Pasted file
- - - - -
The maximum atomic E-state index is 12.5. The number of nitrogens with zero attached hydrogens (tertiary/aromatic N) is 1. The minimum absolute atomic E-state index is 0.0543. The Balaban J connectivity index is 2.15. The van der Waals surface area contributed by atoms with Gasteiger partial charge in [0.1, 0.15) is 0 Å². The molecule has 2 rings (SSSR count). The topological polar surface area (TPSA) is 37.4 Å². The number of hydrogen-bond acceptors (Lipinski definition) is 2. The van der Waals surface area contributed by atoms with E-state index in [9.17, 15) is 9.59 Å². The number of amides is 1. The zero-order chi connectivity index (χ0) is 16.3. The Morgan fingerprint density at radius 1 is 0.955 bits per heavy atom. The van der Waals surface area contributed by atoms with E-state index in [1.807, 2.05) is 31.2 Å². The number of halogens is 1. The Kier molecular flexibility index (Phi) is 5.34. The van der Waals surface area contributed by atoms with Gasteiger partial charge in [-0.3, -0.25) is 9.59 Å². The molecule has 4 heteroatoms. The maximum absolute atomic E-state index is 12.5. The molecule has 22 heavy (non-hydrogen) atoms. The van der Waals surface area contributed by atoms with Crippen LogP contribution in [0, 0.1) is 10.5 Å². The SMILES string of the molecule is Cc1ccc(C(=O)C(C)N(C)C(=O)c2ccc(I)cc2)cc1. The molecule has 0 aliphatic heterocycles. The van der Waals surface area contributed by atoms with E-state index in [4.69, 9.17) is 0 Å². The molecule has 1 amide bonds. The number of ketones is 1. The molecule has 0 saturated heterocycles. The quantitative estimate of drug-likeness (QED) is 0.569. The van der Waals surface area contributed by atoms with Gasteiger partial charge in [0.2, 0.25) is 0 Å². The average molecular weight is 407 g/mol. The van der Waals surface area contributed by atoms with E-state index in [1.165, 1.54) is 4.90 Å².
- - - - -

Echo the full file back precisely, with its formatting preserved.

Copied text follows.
The maximum atomic E-state index is 12.5. The number of nitrogens with zero attached hydrogens (tertiary/aromatic N) is 1. The minimum absolute atomic E-state index is 0.0543. The Balaban J connectivity index is 2.15. The van der Waals surface area contributed by atoms with Gasteiger partial charge in [0.1, 0.15) is 0 Å². The molecule has 2 rings (SSSR count). The topological polar surface area (TPSA) is 37.4 Å². The number of hydrogen-bond acceptors (Lipinski definition) is 2. The van der Waals surface area contributed by atoms with E-state index in [9.17, 15) is 9.59 Å². The number of amides is 1. The zero-order chi connectivity index (χ0) is 16.3. The Morgan fingerprint density at radius 1 is 0.955 bits per heavy atom. The van der Waals surface area contributed by atoms with E-state index in [1.807, 2.05) is 31.2 Å². The number of halogens is 1. The Kier molecular flexibility index (Phi) is 5.34. The van der Waals surface area contributed by atoms with Gasteiger partial charge in [-0.3, -0.25) is 9.59 Å². The molecule has 4 heteroatoms. The maximum absolute atomic E-state index is 12.5. The molecule has 22 heavy (non-hydrogen) atoms. The van der Waals surface area contributed by atoms with Crippen LogP contribution in [0, 0.1) is 10.5 Å². The SMILES string of the molecule is Cc1ccc(C(=O)C(C)N(C)C(=O)c2ccc(I)cc2)cc1. The molecule has 0 aliphatic heterocycles. The van der Waals surface area contributed by atoms with E-state index in [4.69, 9.17) is 0 Å². The molecule has 1 amide bonds. The number of ketones is 1. The molecule has 0 saturated heterocycles. The quantitative estimate of drug-likeness (QED) is 0.569. The van der Waals surface area contributed by atoms with Gasteiger partial charge in [0.2, 0.25) is 0 Å². The average molecular weight is 407 g/mol. The van der Waals surface area contributed by atoms with E-state index in [1.165, 1.54) is 4.90 Å².